the business, then some coursework in refrigeration at a local JC
would be worthwhile.
In addition, some coursework with some of the building automation
companies would be of value.
I went to a technical college and worked for years as mechanic before
getting my PE. Without question the experience has made me a better
so u mean a BS degree in Meachanical Engineering and the courses I
studied in college are not too helpful for the jobs in industry? I am
in junior now and I will graduate next year. I just want to see what
are the possible job opportunities for a new grad., and try to prepare
myself to fit in mechanical industry.
please advise. Thanks!
Employment is not entering heaven. It is not a fairy tale. It is your
first application of watching out for number one.
Having a degree without a plan, leaves you in a herd of cattle. Well
educated cattle, but nothing to differentiate you from the rest.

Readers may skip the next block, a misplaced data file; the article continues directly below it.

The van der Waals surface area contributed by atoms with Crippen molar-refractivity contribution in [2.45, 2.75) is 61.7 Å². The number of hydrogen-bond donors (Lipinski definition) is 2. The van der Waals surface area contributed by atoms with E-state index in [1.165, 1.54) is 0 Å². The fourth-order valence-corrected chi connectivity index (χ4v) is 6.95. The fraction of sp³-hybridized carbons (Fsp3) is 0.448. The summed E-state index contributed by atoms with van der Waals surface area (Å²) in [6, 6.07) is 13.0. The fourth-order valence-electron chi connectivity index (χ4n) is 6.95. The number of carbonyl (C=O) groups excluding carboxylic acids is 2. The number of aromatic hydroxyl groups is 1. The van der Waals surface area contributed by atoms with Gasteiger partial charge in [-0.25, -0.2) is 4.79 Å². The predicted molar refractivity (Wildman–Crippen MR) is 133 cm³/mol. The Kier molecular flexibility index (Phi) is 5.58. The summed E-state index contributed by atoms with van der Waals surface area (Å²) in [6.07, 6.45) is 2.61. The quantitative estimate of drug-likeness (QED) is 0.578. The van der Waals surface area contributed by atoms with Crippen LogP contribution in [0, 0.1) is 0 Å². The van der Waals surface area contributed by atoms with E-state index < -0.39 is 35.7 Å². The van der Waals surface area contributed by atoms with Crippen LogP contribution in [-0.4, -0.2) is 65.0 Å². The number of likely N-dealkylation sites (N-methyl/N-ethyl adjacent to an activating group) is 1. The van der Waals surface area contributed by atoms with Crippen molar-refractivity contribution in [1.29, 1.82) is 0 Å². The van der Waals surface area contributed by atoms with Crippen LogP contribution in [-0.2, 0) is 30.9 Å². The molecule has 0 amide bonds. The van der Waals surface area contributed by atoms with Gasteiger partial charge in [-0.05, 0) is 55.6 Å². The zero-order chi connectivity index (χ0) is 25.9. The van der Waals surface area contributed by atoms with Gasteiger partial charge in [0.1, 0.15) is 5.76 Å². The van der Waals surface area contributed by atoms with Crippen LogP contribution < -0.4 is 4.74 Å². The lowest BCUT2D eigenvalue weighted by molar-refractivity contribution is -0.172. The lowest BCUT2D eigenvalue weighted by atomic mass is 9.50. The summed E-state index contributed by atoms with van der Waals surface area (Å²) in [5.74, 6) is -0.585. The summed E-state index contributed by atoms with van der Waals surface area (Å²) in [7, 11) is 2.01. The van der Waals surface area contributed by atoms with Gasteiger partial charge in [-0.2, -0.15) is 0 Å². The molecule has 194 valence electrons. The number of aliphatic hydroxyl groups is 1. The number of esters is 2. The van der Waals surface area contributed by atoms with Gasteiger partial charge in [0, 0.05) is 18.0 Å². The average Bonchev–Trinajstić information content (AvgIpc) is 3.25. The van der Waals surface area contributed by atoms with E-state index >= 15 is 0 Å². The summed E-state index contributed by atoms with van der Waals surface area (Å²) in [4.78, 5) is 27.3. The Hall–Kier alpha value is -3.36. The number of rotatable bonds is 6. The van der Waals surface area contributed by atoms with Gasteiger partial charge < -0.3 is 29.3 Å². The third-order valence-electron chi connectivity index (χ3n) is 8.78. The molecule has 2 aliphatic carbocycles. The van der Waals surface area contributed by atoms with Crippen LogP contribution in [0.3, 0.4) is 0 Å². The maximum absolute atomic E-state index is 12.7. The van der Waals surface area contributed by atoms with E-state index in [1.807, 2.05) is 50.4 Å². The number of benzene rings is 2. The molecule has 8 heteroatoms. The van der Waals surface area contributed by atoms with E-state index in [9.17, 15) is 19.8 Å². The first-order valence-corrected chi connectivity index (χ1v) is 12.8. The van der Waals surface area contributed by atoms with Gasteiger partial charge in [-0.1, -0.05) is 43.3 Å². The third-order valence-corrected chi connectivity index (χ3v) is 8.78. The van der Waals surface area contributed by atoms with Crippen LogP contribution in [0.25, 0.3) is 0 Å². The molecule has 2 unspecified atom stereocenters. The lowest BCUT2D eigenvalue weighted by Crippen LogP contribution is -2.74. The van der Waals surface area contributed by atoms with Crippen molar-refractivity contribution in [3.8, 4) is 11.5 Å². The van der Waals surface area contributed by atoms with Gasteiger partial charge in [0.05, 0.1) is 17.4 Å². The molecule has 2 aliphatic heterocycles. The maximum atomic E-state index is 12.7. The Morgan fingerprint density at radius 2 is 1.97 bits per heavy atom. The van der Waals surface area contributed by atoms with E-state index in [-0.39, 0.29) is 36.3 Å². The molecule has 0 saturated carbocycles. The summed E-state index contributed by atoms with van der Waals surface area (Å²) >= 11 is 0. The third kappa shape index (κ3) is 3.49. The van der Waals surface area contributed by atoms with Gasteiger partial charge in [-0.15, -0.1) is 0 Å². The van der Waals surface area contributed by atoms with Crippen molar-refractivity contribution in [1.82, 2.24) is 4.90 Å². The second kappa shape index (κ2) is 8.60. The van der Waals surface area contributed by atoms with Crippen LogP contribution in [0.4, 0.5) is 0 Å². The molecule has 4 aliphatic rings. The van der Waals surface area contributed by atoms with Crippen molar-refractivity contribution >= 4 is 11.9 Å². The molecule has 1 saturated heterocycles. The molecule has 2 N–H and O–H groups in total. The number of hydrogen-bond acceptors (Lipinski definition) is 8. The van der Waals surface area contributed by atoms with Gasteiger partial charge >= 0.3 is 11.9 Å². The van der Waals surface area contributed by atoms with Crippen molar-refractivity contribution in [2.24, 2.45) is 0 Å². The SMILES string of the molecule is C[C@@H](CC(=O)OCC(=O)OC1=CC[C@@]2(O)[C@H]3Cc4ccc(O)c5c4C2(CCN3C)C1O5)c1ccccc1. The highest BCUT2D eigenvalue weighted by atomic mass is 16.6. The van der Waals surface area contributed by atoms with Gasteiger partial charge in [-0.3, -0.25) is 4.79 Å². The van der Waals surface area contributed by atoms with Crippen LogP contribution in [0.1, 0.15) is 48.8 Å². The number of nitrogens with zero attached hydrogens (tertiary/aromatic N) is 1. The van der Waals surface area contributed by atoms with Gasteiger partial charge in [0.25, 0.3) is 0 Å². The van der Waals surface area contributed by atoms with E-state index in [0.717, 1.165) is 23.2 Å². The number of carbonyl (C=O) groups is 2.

To obtain the best place for yourself, resolve industry into
companies-that-hire-mechanical-engineers. Next resolve those companies
into human resource personnel. Next find out what each company requires
its mechanical engineers to know and do. I suggest you find your
counselor, and have him/her help you.
David A. Smith
What you really possess when you get out of school is a good background of
nomenclature. You're a sponge ready to absorb anything and in reality, what
you end up doing is primarily a function of the kind of job (and training)
that you get. Being an ME doesn't mean that you're destined to be doing
design work on machinery/ tools/hardware and the like. You might end up